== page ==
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Early Child Learning And Returning To School With COVID-19: Topics For Park City Council Roundtable

Park City Council’s Friday roundtable discussion focused on COVID-19 impacts to early childhood daycare and learning. They also discussed the challenges for Pre-K through 12 education delivery since schools closed in mid-March.

Early Childhood Alliance Coordinator Kristen Schulz says her group advocates for children and families in the Wasatch Back. They focus on prenatal through 3-year-olds. She says the system before COVID-19 was not optimum. Babies brains are very susceptible to learning in those early years. She says research shows it is critical time for child development. She says investment at this age reaps the highest return. According to Schulz, the childcare system in the U.S. was in crisis before COVID-19.

“Huge increases in dual earner households. We've had a model where it’s a private market and so the childcare providers have to be able to make a profit running a business that frankly, for variety of reasons, is just very hard to make profitable. We've had extremely limited public investment in early childhood years, and I think this is really due to two main factors. There's been a disdain for working mothers historically. And, I think there was a understanding that what you needed to do was keep children healthy until they magically turn 5 and then they were ready to learn and then we would invest in public education.”

COVID-19 public health concerns will put more pressure on childcare centers and Schulz believes this will result in more facilities closing. She says the impact will be long term.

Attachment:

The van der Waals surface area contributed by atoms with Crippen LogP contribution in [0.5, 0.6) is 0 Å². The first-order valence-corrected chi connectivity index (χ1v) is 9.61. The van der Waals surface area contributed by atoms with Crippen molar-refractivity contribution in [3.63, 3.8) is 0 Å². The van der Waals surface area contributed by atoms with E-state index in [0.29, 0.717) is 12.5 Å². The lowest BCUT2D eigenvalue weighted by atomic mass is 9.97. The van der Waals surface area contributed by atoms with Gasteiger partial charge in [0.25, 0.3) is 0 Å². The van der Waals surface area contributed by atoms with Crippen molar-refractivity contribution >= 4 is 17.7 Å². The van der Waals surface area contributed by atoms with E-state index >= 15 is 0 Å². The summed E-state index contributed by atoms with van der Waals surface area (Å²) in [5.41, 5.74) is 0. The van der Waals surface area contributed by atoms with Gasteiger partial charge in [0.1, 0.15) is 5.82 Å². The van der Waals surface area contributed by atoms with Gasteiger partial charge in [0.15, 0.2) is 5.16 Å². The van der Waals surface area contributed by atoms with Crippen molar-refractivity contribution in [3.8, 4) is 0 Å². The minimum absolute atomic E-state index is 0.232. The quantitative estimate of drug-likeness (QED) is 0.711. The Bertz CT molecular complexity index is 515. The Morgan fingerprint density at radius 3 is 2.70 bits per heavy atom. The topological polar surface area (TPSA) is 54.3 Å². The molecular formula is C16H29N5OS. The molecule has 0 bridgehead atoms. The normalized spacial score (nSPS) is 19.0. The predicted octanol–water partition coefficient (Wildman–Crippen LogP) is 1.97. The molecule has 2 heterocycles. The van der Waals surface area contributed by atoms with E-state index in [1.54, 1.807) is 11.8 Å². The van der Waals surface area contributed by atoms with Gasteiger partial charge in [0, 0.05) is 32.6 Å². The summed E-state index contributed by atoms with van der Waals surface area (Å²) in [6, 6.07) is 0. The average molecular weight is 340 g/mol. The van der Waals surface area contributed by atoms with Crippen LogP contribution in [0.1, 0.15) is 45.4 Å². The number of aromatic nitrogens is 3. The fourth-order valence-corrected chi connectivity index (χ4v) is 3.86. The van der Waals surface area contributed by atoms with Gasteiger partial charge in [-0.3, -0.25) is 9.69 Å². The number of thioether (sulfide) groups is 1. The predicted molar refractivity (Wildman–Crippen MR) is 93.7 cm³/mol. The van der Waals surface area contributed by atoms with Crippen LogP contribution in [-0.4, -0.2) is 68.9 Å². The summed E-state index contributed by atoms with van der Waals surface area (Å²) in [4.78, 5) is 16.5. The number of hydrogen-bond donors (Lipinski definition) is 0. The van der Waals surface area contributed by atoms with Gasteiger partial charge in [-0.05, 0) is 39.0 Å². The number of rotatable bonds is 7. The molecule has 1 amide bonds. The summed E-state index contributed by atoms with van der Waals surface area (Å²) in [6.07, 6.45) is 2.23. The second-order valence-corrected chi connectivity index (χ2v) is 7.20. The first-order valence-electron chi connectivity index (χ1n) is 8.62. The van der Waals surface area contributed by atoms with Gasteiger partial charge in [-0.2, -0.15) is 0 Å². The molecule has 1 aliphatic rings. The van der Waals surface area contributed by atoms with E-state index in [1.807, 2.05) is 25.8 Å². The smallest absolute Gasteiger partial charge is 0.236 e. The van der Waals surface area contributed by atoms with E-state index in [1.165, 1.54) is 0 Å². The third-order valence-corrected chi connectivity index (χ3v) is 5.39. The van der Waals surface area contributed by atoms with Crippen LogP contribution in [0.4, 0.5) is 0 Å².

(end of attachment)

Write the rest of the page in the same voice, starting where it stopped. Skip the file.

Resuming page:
“And those students who attend high quality preschools show substantial economic growth towards their kindergarten readiness. And if you look at Park City's 2020 budget, they've identified the greatest academic need in the Park City School District. And so, we need to recognize that our early childhood system is one of the reasons why we have the achievement gap that we do.”

Schulz says income inequality and rising costs have left many families with few options and they’re unable to find safe and affordable programs that includes appropriate child development curriculum. 
Park City School District Chief Academic Officer Amy Hunt says the children who have quality early childhood learning opportunities are more prepared when they get to kindergarten.

She says transitioning from classroom learning to virtual at home learning was made easier because the school district provides computers for each student.

“It hasn’t been perfect but what I can say is that our educators really championed around this and did their very best work and trying to provide both some online learning that could be done independently with students but also providing the support mechanisms for families to be able to engage in helping support students to learn.”

Hunt says the direction from the state board of education and public health is that schools will be open this fall. She says they’re preparing now and have formed multiple groups of stake holders to make sure it is a safe return in August. 
“And that means both the health and hygiene issues but also those emotional issues. We've had pretty traumatic experiences in the last couple of months and we want to be mindful of how that feels coming back. So we are thinking through all of these things.”

Hunt says they are prepared to help students transition back to school and will be providing individual support as needed.

“The emergency room learning as a result of COVID-19 has really shined a flashlight on some of the opportunities that our students have in their own homes to be able to have the support they need to grow. So coming back, we're very aware that we'll have students at different levels and will have students that will need some additional support.”

The Park City School District master planning priorities include expanding all four elementary schools to provide universal Pre-K.

The state board of education and Utah leads Together has detailed safety guidelines for the reopening of schools this fall. More communication on those guidelines is expected in early July.

A link to the round table meeting can be found here.

KPCW reporter Carolyn Murray covers Summit and Wasatch County School Districts. She also reports on wildlife and environmental stories, along with breaking news. Carolyn has been in town since the mid ‘80s and raised two daughters in Park City.
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